As heavy snow blankets large parts of Japan, knocking out electricity to hundreds of households, disaster management officials in Japan reported on Monday that at least 17 people have been confirmed dead and more than 90 others have suffered injuries of varying degrees.
Recent days have seen persistently high snowfall in much of the country’s west coast and in Hokkaido’s northern region, hindering delivery services, stranding hundreds of vehicles on roadways, and resulting in 11 deaths by Saturday. Voice of America (VOA) reports.
Local media said that certain regions, notably the town of Oguni in the northern Yamagata region, had seen almost a meter of snowfall in just 24 hours.
Meanwhile, The country’s Fire and Disaster Management Agency reported that further snowfall over the Christmas holiday increased the number of fatalities to 17 and the number of injured victims to 93 by Monday morning.
Many of the deceased were found to have either fallen while clearing snow off roofs or to have been buried beneath high piles of snow.
NHK, a national station, reported that among the deceased were a man who died after falling from a roof while clearing snow and a woman discovered dead in a car after what was suspected to be carbon monoxide poisoning.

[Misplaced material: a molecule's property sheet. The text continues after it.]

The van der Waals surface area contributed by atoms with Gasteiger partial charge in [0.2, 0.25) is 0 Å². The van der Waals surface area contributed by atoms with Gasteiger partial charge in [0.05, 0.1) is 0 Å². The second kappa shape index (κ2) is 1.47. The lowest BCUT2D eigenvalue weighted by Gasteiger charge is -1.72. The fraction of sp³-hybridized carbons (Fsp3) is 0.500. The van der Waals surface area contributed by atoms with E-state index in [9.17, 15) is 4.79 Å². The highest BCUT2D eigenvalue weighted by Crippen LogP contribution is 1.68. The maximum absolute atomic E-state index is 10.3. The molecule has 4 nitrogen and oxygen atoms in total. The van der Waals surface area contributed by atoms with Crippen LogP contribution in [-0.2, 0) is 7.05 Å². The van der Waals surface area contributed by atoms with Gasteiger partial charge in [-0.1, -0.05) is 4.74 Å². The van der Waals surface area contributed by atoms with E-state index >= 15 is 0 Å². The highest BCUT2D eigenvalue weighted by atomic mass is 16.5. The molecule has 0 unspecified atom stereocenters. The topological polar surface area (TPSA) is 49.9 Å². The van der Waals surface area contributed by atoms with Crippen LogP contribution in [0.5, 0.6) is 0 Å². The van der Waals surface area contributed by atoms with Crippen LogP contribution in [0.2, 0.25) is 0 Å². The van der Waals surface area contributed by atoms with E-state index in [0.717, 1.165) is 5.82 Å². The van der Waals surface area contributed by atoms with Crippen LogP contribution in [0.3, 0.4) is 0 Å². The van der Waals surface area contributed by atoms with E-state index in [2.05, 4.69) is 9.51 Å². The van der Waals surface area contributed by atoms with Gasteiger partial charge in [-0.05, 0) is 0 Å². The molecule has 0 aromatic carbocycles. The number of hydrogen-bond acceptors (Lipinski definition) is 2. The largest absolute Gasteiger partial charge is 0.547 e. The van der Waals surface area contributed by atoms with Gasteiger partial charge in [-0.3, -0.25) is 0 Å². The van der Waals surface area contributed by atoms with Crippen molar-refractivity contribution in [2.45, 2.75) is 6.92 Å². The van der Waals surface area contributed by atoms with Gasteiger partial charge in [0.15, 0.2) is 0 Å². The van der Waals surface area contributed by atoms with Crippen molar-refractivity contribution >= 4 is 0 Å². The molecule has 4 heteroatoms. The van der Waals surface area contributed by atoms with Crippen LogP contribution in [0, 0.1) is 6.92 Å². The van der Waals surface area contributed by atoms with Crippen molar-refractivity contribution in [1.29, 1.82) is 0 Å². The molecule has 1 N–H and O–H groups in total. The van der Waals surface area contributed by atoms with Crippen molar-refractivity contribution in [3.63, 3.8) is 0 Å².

In Yamagata prefecture’s Nagai city, about 300 kilometers (180 miles) north of Tokyo, where snow piled up higher than 80 cm (2.6 feet), a woman in her 70s was discovered dead trapped beneath a thick pile of rooftop snow that had unexpectedly fallen on her from a rooftop, according to the disaster management agency.
Local authorities in the snow-covered areas had urged locals to exercise caution and avoid working alone when clearing snow.
On Christmas morning, about 20,000 homes were reportedly left without electricity after an electric power transmission tower was knocked down by heavy snowfall on the northernmost main island of Japan, the country’s economy and industry ministry said. However, later that day, electricity was restored to most areas.
Several flights and trains were also reportedly suspended in northern Japan through Sunday, according to the ministry of transportation, however, most operations have since been restarted.
According to the disaster management agency, three times as much snow fell in various areas of northeastern Japan as usual for the season.
The heavy snowfall, however, is expected to ease off in the coming days.